A Meeting of the Minds
Sometimes I get tired of spitting bile about music that I hate, and cave in to blogging about something that I actually enjoy. This is one such post, and the thing I enjoy is the album, Nilsson Sings Newman.
As the title suggests, this is an album by the singer Harry Nilsson, featuring the songs of Randy Newman. The concept of a covers album might seem a little odd these days, but back in 1970 (when this album was released), it was much more common. It would be difficult to count the number of “Such-a-Body Sings the Someone-or-Other Songbook” albums that there released, way back when. Unlike many covers records, the songwriter in question was actually involved in the album’s production: Newman played piano on all of the tracks. In fact, he and Nilsson were the only two performers on the album, or so the ever-reliable Wikipedia informs me.
I imagine many younger readers might roll their eyes at the mention of Randy Newman, as they only know of him from his portrayal on Family Guy. There, he was made out to be a hokey songwriter, who “sings about what he sees”. In reality, he’s a fiercely acerbic and satirical writer. Listen to “God’s Song” and “Political Science”, and I’m sure you’ll agree with me. You’ll also agree that Newman’s singing voice is less than stellar. That’s what makes this collaboration with Harry Nilsson, with his three-octave range sing voice, such a delight.
The first track on the album starts out as an upbeat number, but after several bars, the whole thing falls apart, and grinds to a halt. Nilsson then begins a different song, thusly: “That’s a tape that we made / But I’m sad to say / it never made the grade”. Of all the ways to begin a record, this “false start”, must be the most daring. That sets the tone for the rest of the record; it’s just a bit off-kilter, all the way through.
Harry Nilsson was known for his eccentricity and his sense of humour, and you might think that would work well with Newman’s sensibility. However, Nilsson chose some of Newman’s more heartfelt compositions. Along with his darker material, Newman is also known for writing character study songs, mostly sung from the point of view of the character in question, helping to humanise the subject. With the choice of these songs, all the piano, and Harry’s warm vocal style, you could be forgiven for thinking of this is just an old-fashioned feeling album. But listen carefully and you’ll find there a lot going on under the surface.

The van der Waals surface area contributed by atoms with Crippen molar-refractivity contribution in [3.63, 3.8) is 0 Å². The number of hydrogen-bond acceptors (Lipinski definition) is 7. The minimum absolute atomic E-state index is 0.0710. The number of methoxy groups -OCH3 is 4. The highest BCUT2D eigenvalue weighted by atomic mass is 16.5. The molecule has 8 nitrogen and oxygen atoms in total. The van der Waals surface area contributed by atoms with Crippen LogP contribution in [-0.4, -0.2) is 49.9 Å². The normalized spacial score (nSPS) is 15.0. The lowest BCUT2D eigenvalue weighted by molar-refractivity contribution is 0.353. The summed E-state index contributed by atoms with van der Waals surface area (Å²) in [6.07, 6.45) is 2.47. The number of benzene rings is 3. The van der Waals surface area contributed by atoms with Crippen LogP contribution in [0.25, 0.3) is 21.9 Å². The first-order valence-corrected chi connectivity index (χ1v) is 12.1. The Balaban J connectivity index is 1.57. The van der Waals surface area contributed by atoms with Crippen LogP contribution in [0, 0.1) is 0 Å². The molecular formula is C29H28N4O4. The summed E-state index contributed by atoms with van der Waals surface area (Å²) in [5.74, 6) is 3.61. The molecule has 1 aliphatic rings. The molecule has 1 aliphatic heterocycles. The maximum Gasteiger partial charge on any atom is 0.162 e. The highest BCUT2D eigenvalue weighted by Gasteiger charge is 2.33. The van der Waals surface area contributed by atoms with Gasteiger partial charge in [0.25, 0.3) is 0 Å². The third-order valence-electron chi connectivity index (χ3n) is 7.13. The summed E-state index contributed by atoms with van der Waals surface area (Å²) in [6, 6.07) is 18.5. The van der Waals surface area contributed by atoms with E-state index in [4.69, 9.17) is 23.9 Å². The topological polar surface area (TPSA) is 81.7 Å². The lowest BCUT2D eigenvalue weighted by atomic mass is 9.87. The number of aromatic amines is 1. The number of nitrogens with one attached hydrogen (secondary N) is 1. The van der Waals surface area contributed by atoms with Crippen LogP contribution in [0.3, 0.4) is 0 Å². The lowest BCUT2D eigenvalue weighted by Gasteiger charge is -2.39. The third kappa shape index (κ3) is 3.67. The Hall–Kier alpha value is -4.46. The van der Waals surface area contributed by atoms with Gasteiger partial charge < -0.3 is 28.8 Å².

Only one of the songs is over the three minute mark, but generally they don’t feel slight. However, I feel that some could benefit from one more verse, in which Newman could hammer home the point he’s trying to make. Overall, it’s quite a short album; even with extra tracks for the CD reissue, it clocks in at barely over 30 minutes. That’s no bad thing though, as to use a clichéd old phrase: “It doesn’t outstay its welcome”.
The production of the album is in contrast to the somewhat old-timey sounding songs. At certain points, you can hear snippets of speech, as if they’re drifting in from the control room. “Put a lot of echo on it, if you can”, is heard during one track. During another, it sounds like Newman is prompting Nilsson as to what the next line is. Nilsson uses his voice to imitate a brass ensemble at one point, too. This might sound odd, but it all works well, in context.
The recording of the album was said to be very convoluted. Nilsson demanded many takes from Newman, and even when he was happy with the basic tracks, he went back and overdubbed vocals extensively, line by line, to create layers of harmony. It’s said that Newman was never happy with the sound of the finished album, but I think it’s great.
Anyway, you don’t have to believe any of my spiel. Here’s one of the best tracks: “Dayton, Ohio 1903”…